As I said in my original comment "I just want to point out to others that this is one side of the story", because some people wanted to have the names of the company and people involved to make sure never to do business with them.

On one hand, you have the (short) account of one person who was there; on the other, you have some information found on the web. Neither is reliable, they just give some hints at what might have happened. My comment was just pointing that out, since some people wanted to go do some public lynching.

So you see, in my opinion, your comment should be "downvoted to hell". I was careful to emphasize that what I found wasn't "the truth, the whole truth and nothing but the truth" either. Here's a sample: "it looks like", "this is one side of the story", "it looks like", "it's not clear", "and again I don't have the whole story either".

So no, I'm not the plague of the Internet. The unnecessary outrage and name-calling is.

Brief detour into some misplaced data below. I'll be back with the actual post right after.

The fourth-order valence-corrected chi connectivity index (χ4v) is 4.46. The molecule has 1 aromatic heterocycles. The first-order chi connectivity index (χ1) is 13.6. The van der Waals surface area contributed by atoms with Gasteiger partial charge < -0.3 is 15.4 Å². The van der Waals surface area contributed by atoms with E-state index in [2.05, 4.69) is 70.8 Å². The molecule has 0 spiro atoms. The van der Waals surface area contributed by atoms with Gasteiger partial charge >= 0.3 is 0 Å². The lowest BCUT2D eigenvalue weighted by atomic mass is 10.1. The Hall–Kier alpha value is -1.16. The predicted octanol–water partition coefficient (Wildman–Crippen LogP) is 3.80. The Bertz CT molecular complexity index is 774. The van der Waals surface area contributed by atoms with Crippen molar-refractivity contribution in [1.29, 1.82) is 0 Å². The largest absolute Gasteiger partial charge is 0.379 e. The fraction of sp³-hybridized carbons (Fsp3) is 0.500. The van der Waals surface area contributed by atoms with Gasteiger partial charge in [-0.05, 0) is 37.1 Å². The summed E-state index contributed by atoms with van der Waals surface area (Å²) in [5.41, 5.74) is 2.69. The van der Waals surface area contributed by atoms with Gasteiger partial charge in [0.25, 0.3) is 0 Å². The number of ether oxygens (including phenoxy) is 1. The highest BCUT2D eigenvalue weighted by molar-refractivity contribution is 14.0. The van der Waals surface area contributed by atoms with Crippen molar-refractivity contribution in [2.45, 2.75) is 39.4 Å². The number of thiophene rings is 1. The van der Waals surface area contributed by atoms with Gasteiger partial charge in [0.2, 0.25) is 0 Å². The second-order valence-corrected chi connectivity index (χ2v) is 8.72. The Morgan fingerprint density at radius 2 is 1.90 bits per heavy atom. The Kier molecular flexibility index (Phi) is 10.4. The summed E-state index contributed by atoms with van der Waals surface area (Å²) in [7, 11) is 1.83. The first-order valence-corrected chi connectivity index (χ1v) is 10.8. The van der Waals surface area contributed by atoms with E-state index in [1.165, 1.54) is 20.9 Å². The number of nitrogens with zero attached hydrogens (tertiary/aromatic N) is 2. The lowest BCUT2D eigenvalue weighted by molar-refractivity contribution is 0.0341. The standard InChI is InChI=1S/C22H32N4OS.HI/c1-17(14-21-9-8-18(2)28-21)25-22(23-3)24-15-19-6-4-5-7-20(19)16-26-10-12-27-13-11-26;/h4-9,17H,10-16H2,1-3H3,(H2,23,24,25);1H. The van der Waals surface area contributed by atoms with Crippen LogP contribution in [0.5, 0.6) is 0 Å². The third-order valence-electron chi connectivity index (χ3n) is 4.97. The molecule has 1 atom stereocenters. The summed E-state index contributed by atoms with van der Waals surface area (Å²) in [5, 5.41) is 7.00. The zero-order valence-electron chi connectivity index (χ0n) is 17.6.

Maybe you should let us know what the startup was, as well as the people behind it, so we can avoid working with them.


I'd prefer to be the better person here rather than defame them publicly. If anyone would like more information or to discuss this privately, however, my email is in my profile.


I don't like that this position is assumed by default by so many wronged parties on HN. If you're really eager to take the noble path, explain the story as objectively as you can and let other people decide. Letting other people get burned when they easily could've learned from your experience is not a noble thing.


I don't think it's really about being noble. When money is involved you don't know who is going to take offense with what you say. People with money or opportunity may not like the concept of you airing their or other people's "dirty laundry". It's also hard to verify information & a whistleblower can just as easily be painted as a hater/whiner or someone who has ulterior motives.

So shady people or companies continue to be shady because people don't want to risk loss of potential income or reputation.


I respect that, but maybe people wouldn't get away with this kind of thing if it was made more public.


It's pretty obvious that this is Scoopler, no?


It's only defamation if it's not true. And if it's not true, why are you posting it in the first place?